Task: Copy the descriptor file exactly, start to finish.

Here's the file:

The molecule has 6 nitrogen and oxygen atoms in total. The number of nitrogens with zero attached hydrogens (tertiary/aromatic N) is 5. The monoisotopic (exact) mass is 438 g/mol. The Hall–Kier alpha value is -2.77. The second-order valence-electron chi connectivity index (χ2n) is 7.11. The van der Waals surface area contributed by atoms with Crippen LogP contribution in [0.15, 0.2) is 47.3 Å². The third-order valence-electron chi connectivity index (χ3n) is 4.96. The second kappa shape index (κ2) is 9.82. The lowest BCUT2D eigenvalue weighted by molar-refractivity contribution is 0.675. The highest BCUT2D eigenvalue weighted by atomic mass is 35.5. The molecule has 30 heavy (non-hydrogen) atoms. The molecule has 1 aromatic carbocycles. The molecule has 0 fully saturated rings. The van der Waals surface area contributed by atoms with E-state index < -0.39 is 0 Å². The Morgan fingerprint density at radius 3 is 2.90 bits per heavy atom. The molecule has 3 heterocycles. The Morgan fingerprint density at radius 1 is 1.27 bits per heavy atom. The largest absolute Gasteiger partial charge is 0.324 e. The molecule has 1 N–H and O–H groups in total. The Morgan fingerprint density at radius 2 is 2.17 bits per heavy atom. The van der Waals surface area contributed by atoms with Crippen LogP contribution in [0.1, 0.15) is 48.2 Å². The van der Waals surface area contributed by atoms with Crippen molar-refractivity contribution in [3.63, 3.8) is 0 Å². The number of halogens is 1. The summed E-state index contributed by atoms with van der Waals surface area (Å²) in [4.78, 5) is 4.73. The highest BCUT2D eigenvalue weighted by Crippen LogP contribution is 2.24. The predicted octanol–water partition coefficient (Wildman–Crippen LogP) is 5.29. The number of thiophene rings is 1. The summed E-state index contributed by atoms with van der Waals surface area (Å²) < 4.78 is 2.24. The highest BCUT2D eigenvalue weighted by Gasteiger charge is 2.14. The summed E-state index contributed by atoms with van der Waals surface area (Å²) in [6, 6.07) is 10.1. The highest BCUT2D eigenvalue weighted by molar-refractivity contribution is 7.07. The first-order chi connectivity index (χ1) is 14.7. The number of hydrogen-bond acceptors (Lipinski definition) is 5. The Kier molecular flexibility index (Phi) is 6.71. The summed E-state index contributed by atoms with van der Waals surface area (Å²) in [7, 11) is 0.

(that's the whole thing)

The molecule has 6 nitrogen and oxygen atoms in total. The number of nitrogens with zero attached hydrogens (tertiary/aromatic N) is 5. The monoisotopic (exact) mass is 438 g/mol. The Hall–Kier alpha value is -2.77. The second-order valence-electron chi connectivity index (χ2n) is 7.11. The van der Waals surface area contributed by atoms with Crippen LogP contribution in [0.15, 0.2) is 47.3 Å². The third-order valence-electron chi connectivity index (χ3n) is 4.96. The second kappa shape index (κ2) is 9.82. The lowest BCUT2D eigenvalue weighted by molar-refractivity contribution is 0.675. The highest BCUT2D eigenvalue weighted by atomic mass is 35.5. The molecule has 30 heavy (non-hydrogen) atoms. The molecule has 1 aromatic carbocycles. The molecule has 0 fully saturated rings. The van der Waals surface area contributed by atoms with E-state index < -0.39 is 0 Å². The Morgan fingerprint density at radius 3 is 2.90 bits per heavy atom. The molecule has 3 heterocycles. The Morgan fingerprint density at radius 1 is 1.27 bits per heavy atom. The largest absolute Gasteiger partial charge is 0.324 e. The molecule has 1 N–H and O–H groups in total. The Morgan fingerprint density at radius 2 is 2.17 bits per heavy atom. The van der Waals surface area contributed by atoms with Crippen LogP contribution in [0.1, 0.15) is 48.2 Å². The van der Waals surface area contributed by atoms with Crippen molar-refractivity contribution in [3.63, 3.8) is 0 Å². The number of halogens is 1. The summed E-state index contributed by atoms with van der Waals surface area (Å²) in [4.78, 5) is 4.73. The highest BCUT2D eigenvalue weighted by Crippen LogP contribution is 2.24. The predicted octanol–water partition coefficient (Wildman–Crippen LogP) is 5.29. The number of thiophene rings is 1. The summed E-state index contributed by atoms with van der Waals surface area (Å²) < 4.78 is 2.24. The highest BCUT2D eigenvalue weighted by Gasteiger charge is 2.14. The summed E-state index contributed by atoms with van der Waals surface area (Å²) in [6, 6.07) is 10.1. The highest BCUT2D eigenvalue weighted by molar-refractivity contribution is 7.07. The first-order chi connectivity index (χ1) is 14.7. The number of hydrogen-bond acceptors (Lipinski definition) is 5. The Kier molecular flexibility index (Phi) is 6.71. The summed E-state index contributed by atoms with van der Waals surface area (Å²) in [7, 11) is 0.